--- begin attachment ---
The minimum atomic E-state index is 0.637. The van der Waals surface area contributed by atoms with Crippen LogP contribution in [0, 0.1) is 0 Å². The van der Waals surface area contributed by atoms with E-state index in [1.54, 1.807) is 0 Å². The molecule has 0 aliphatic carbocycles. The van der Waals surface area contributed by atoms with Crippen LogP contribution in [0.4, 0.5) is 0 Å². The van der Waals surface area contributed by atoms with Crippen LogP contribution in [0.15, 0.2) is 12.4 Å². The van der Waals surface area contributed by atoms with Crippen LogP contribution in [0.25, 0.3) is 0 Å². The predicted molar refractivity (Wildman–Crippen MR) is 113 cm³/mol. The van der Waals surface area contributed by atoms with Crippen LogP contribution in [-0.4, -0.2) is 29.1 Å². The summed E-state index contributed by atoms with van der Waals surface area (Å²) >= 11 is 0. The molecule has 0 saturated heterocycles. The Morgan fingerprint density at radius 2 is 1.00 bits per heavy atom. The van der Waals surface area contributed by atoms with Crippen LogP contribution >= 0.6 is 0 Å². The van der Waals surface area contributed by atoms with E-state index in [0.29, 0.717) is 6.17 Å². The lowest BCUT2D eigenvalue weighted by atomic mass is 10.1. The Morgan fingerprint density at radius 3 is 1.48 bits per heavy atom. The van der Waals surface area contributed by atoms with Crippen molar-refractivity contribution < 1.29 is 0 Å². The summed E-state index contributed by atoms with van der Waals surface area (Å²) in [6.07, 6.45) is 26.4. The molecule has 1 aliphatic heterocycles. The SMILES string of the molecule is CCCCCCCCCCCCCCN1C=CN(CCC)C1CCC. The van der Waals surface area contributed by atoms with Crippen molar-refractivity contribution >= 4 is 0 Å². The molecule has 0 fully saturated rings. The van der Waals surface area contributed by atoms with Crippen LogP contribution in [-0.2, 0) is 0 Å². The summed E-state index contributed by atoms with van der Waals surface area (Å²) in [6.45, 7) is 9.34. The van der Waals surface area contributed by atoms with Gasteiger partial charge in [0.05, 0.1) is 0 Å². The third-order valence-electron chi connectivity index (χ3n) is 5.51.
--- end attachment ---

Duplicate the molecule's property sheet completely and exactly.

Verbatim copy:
The minimum atomic E-state index is 0.637. The van der Waals surface area contributed by atoms with Crippen LogP contribution in [0, 0.1) is 0 Å². The van der Waals surface area contributed by atoms with E-state index in [1.54, 1.807) is 0 Å². The molecule has 0 aliphatic carbocycles. The van der Waals surface area contributed by atoms with Crippen LogP contribution in [0.4, 0.5) is 0 Å². The van der Waals surface area contributed by atoms with Crippen LogP contribution in [0.15, 0.2) is 12.4 Å². The van der Waals surface area contributed by atoms with Crippen LogP contribution in [0.25, 0.3) is 0 Å². The predicted molar refractivity (Wildman–Crippen MR) is 113 cm³/mol. The van der Waals surface area contributed by atoms with Crippen LogP contribution in [-0.4, -0.2) is 29.1 Å². The summed E-state index contributed by atoms with van der Waals surface area (Å²) >= 11 is 0. The molecule has 0 saturated heterocycles. The Morgan fingerprint density at radius 2 is 1.00 bits per heavy atom. The van der Waals surface area contributed by atoms with Crippen LogP contribution >= 0.6 is 0 Å². The van der Waals surface area contributed by atoms with E-state index in [0.29, 0.717) is 6.17 Å². The lowest BCUT2D eigenvalue weighted by atomic mass is 10.1. The Morgan fingerprint density at radius 3 is 1.48 bits per heavy atom. The van der Waals surface area contributed by atoms with Crippen molar-refractivity contribution < 1.29 is 0 Å². The summed E-state index contributed by atoms with van der Waals surface area (Å²) in [6.07, 6.45) is 26.4. The molecule has 1 aliphatic heterocycles. The SMILES string of the molecule is CCCCCCCCCCCCCCN1C=CN(CCC)C1CCC. The van der Waals surface area contributed by atoms with Crippen molar-refractivity contribution >= 4 is 0 Å². The molecule has 0 fully saturated rings. The van der Waals surface area contributed by atoms with Crippen LogP contribution in [-0.2, 0) is 0 Å². The summed E-state index contributed by atoms with van der Waals surface area (Å²) in [6.45, 7) is 9.34. The van der Waals surface area contributed by atoms with Gasteiger partial charge in [0.05, 0.1) is 0 Å². The third-order valence-electron chi connectivity index (χ3n) is 5.51.